I recently completed work on a my first compiled binary PowerShell module– these are modules built with C#/.Net code instead of PowerShell code. A few module development basics like project setup, handling help files, and writing unit tests did take some work to figure out. In this article I provide some tips for how to handle these common scenarios to help you get started on new projects.Continue reading
Windows PowerShell’s execution policy is well known feature that helps prevent users from accidentally running malicious scripts. I hit an interesting situation recently where Get-ExecutionPolicy showed that I was allowed to run scripts, but in practice I still couldn’t execute scripts from a .NET application’s hosted runspace. What was the problem? The execution policy settings differed across x64 and x86 processes. Since this problem isn’t covered in the official documentation I figured it deserved a quick write-up.Continue reading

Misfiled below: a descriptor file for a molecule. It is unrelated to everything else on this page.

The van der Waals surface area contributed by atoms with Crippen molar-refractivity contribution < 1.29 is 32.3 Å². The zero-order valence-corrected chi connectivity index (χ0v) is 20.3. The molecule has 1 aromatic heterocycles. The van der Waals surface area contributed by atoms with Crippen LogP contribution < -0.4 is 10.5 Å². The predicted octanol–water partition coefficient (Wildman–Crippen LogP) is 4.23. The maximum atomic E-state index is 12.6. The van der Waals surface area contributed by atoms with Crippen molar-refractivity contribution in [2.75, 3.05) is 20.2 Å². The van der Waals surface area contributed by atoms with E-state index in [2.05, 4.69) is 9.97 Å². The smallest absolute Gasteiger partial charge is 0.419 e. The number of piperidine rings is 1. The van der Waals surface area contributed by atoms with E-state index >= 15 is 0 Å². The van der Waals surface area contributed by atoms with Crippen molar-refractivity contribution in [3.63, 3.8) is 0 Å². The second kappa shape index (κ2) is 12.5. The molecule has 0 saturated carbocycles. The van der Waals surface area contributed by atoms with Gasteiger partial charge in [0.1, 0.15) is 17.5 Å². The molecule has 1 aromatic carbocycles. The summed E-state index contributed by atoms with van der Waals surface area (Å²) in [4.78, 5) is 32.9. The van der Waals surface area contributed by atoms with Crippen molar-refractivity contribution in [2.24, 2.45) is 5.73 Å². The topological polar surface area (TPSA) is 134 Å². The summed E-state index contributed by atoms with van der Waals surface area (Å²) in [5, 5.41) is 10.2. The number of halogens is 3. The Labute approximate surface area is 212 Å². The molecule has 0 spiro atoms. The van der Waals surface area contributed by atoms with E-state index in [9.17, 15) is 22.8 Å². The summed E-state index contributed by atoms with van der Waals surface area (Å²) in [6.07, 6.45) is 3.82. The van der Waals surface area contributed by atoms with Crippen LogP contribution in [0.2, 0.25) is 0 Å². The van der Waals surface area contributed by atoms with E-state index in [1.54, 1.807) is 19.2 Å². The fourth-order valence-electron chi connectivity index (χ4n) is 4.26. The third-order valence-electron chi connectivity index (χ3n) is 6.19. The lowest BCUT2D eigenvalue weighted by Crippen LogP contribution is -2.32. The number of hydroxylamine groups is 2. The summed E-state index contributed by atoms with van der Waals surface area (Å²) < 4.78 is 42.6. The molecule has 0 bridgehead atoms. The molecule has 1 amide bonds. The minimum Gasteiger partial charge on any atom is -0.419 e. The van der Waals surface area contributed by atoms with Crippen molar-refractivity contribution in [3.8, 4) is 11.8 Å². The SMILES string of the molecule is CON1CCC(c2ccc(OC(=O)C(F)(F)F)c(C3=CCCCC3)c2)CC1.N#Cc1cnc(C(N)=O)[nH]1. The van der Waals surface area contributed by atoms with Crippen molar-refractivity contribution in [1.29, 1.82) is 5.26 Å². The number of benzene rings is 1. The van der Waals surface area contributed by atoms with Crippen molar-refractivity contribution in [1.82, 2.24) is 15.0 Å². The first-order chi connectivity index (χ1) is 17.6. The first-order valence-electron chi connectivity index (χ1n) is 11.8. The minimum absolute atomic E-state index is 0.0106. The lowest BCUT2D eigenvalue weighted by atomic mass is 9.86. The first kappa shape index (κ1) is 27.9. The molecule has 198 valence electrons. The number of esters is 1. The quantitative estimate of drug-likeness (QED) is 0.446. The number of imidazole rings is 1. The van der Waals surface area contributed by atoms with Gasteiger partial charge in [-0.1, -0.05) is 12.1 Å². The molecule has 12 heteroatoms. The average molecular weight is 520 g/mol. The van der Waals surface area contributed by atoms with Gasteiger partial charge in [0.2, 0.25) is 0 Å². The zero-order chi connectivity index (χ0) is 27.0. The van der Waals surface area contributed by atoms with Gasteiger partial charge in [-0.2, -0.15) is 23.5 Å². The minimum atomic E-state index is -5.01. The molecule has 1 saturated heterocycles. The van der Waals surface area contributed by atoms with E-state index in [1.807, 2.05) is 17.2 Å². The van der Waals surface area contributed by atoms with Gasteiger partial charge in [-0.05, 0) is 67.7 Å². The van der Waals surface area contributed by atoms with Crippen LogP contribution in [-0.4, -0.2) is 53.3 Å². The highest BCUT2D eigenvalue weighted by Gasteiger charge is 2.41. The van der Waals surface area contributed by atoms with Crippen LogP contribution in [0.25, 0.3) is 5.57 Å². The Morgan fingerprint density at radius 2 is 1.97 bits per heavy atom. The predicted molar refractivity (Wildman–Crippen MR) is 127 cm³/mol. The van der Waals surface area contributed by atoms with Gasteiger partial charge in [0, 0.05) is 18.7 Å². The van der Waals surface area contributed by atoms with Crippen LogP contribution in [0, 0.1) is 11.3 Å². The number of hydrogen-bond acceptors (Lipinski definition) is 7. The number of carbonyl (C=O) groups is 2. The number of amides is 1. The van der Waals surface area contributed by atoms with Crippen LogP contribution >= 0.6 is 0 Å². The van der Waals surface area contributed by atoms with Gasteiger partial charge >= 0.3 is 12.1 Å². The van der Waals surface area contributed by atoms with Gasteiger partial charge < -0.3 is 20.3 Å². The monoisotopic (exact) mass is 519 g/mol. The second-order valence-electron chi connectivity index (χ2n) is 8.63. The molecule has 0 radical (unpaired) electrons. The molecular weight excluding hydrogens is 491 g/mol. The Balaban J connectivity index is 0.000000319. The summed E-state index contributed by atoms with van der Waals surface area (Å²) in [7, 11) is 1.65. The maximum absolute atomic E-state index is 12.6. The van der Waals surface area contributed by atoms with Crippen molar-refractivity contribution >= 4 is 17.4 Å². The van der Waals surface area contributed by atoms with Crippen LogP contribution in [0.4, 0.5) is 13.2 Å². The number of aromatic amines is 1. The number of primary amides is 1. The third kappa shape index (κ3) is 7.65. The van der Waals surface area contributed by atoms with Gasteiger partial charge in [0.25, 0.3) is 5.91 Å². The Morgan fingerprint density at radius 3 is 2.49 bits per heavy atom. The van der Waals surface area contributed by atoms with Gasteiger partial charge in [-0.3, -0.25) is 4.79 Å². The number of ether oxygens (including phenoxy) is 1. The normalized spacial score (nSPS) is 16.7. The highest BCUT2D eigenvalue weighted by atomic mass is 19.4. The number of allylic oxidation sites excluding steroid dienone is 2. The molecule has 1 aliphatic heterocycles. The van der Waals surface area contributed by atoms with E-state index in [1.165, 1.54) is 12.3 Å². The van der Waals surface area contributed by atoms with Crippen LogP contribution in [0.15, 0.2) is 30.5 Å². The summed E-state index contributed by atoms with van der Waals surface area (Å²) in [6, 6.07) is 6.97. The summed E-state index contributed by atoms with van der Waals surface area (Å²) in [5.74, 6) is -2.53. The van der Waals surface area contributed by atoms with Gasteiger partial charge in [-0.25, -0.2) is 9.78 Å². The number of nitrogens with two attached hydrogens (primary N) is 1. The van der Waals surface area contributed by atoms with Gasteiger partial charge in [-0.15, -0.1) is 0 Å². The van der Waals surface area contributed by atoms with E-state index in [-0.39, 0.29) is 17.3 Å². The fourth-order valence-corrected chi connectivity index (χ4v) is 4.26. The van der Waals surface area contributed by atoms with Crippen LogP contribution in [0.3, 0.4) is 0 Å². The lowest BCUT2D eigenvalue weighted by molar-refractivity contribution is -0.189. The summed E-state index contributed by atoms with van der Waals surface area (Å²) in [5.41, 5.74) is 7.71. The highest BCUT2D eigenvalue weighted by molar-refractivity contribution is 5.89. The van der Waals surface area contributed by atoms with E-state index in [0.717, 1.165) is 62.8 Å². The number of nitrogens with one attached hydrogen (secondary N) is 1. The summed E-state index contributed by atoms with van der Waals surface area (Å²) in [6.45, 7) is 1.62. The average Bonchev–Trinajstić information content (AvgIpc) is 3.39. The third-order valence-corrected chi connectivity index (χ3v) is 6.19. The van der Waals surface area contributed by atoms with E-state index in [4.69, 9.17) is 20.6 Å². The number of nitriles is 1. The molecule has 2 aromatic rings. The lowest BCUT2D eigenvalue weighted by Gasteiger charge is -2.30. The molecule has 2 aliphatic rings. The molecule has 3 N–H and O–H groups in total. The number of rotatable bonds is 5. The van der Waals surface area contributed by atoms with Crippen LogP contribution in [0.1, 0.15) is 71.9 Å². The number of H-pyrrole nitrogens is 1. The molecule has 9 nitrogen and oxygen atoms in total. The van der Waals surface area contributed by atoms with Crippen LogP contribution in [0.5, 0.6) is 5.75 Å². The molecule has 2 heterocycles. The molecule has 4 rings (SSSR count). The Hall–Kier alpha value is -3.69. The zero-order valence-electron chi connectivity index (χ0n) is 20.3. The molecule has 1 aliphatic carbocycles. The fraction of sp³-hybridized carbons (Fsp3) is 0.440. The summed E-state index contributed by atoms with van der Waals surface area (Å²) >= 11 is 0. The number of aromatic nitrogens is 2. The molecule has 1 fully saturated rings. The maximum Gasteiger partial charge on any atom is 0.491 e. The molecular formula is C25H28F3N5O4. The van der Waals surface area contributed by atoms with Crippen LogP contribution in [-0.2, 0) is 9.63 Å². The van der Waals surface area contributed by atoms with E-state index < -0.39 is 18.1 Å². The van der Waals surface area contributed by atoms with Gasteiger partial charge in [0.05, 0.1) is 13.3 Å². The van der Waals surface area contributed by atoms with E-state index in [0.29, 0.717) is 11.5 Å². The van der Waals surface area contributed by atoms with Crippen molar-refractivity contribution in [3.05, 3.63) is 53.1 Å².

If you’ve ever run a database package (.dacpac) publish against a SQL Server or Azure SQL database, chances are good that you have run into the following error when changing the schema for a table that contains data:
SQL72014: .Net SqlClient Data Provider: Msg 50000, Level 16, State 127, Line 6 Rows were detected. The schema update is terminating because data loss might occur.
Azure Resource Manager (ARM) templates have a nice set of built-in functions that allow you to develop complex expressions. These expressions can help a static deployment template file become more scalable and flexible for different scenarios. This article is a quick rundown on my new favorite tip for debugging a template expression that you just can’t get working.Continue reading
Normally we use SDKs to interact with Azure. Things like the Azure .NET SDK, the Azure PowerShell module, or the dozens of other SDKs listed here can be used. These SDKs provide a lot of helpful utilities and validation, but ultimately they will hit the Azure REST API once they need to phone home. Azure’s REST API provides this all-important foundation to write code against the platform.
Today we are going to walk through a helpful modification to the Visual Studio Team Services (VSTS) process and style templates; with the goal of making it easier to find and visualize blocked work.
Note: This post was written right before VSTS re-branded as Azure DevOps. The instructions should still apply for Azure DevOps sprint boards.
Situation: you have written a PowerShell script that runs fine when you launch it from PowerShell directly, but fails to start or run when you try to plug it into a schedule task.